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Read an Excerpt

The Prince by Niccolo Machiavelli

Seventeenth Chapter: Concerning Cruelty and Clemency, and Whether It Is Better to Be Loved Than Feared

...Upon this a question arises: whether it be better to be loved than feared or feared than loved? It may be answered that one should wish to be both, but, because it is difficult to unite them in one person, it is much safer to be feared than loved, when, of the two, either must be dispensed with. Because this is to be asserted in general of men, that they are ungrateful, fickle, false, cowardly, covetous, and as long as you succeed, they are yours entirely; they will offer you their blood, property, life, and children, as is said above, when the need is far distant; but when it approaches they turn against you. And that prince, who, relying entirely on their promises, has neglected other precautions, is ruined; because friendships that are obtained by payments, and not by greatness or by nobility of mind, may indeed be earned, but they are not secured, and in time of need cannot be relied upon; and men have less scruple in offending one who is beloved than one who is feared, for love is preserved by the link of obligation which, owing to the baseness of men, is broken at every opportunity for their advantage; but fear preserves you by a dread of punishment which never fails....

Twenty-First Chapter: How a Prince Should Conduct Himself So as to Gain Renown

...A prince is also respected when he is either a true friend or a downright enemy, that is to say, when, without any reservation, he declares himself in favour of one party against the other; which course will always be more advantageous than standing neutral; because if two of your powerful neighbours come to blows, they are of such a character that, if one of them conquers, you have either to fear him or not. In either case it will always be more advantageous for you to declare yourself and to make war strenously; because, in the first case, if you do not declare yourself, you will invariably fall a prey to the conqueror, to the pleasure and satisfaction of his who has been conquered, and you will have no reasons to offer, nor anything to protect or to shelter you. Because he who conquers does not want doubtful friends who will not aid him in the time of trial; and he who loses will not harbour you because you did not willingly, sword in hand, court his fate....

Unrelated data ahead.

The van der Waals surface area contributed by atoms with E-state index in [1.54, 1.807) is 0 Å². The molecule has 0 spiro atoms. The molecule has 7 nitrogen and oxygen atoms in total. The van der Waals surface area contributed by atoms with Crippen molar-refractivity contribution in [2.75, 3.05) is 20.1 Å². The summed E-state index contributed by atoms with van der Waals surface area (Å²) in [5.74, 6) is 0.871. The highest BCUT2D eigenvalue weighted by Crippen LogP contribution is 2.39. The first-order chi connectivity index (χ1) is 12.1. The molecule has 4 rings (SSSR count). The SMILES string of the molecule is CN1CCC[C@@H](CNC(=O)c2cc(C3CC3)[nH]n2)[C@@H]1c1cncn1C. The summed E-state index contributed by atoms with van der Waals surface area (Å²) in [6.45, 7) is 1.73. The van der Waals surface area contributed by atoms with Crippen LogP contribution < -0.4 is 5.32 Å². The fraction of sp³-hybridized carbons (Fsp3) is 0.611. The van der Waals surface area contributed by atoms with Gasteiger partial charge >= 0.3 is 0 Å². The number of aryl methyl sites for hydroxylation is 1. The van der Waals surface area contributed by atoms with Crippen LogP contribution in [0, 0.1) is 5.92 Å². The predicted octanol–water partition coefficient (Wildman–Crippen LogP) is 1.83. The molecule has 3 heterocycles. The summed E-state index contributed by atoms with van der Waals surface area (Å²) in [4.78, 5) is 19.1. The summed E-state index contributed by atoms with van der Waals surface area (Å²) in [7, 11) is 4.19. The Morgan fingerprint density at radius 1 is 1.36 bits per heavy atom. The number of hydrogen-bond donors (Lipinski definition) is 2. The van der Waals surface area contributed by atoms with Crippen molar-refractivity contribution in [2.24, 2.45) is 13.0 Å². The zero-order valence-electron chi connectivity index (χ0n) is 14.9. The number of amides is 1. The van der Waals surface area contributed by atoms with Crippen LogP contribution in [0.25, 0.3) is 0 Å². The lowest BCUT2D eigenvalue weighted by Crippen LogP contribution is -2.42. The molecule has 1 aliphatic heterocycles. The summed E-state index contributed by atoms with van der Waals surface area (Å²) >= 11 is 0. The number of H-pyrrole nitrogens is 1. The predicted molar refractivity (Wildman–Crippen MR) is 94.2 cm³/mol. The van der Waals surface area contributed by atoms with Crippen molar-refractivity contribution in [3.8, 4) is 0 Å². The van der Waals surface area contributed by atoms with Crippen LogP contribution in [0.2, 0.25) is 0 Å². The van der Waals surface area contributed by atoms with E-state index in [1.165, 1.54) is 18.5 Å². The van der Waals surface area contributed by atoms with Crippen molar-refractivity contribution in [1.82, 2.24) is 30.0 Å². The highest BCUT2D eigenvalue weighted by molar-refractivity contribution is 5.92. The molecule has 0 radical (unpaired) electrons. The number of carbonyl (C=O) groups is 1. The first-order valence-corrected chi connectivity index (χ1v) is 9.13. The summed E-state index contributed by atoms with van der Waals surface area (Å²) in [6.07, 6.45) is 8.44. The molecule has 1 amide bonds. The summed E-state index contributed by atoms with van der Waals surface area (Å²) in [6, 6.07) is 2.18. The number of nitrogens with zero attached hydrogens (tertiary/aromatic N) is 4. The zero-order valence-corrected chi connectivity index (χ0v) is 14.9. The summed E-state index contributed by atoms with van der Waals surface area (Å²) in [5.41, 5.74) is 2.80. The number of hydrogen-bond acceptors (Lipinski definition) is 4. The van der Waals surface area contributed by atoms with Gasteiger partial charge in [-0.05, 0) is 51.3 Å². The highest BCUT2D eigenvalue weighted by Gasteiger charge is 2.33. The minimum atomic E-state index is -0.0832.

Translation by: W.K. Marriott

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Table of Contents

Introduction
A Note on the Translation
Chronology
Map
The Prince 1
Dedicatory Letter 3
I How Many Are the Kinds of Principalities and in What Modes They Are Acquired 5
II Of Hereditary Principalities 6
III Of Mixed Principalities 7
IV Why the Kingdom of Darius Which Alexander Seized Did Not Rebel from His Successors after Alexander's Death 16
V How Cities or Principalities Which Lived by Their Own Laws before They Were Occupied Should Be Administered 20
VI Of New Principalities That Are Acquired through One's Own Arms and Virtue 21
VII Of New Principalities That Are Acquired by Others' Arms and Fortune 25
VIII Of Those Who Have Attained a Principality through Crimes 34
IX Of the Civil Principality 38
X In What Mode the Forces of All Principalities Should Be Measured 42
XI Of Ecclesiastical Principalities 45
XII How Many Kinds of Military There Are and Concerning Mercenary Soldiers 48
XIII Of Auxiliary, Mixed, and One's Own Soldiers 54
XIV What a Prince Should Do Regarding the Military 58
XV Of Those Things for Which Men and Especially Princes Are Praised or Blamed 61
XVI Of Liberality and Parsimony 62
XVII Of Cruelty and Mercy, and Whether It Is Better to Be Loved Than Feared, or the Contrary 65
XVIII In What Mode Faith Should Be Kept by Princes 68
XIX Of Avoiding Contempt and Hatred 71
XX Whether Fortresses and Many Other Things Which Are Made and Done by Princes Every Day Are Useful or Useless 83
XXI What a Prince Should Do to Be Held in Esteem 87
XXII Of Those Whom Princes Have as Secretaries 92
XXIII In What Mode Flatterers Are to Be Avoided 93
XXIV Why the Princes of Italy Have Lost Their States 96
XXV How Much Fortune Can Do in Human Affairs, and in What Mode It May Be Opposed 98
XXVI Exhortation to Seize Italy and to Free Her from the Barbarians 101
App Machiavelli's Letter of December 10, 1513 107
Glossary 113
Bibliography 141
Index of Proper Names 145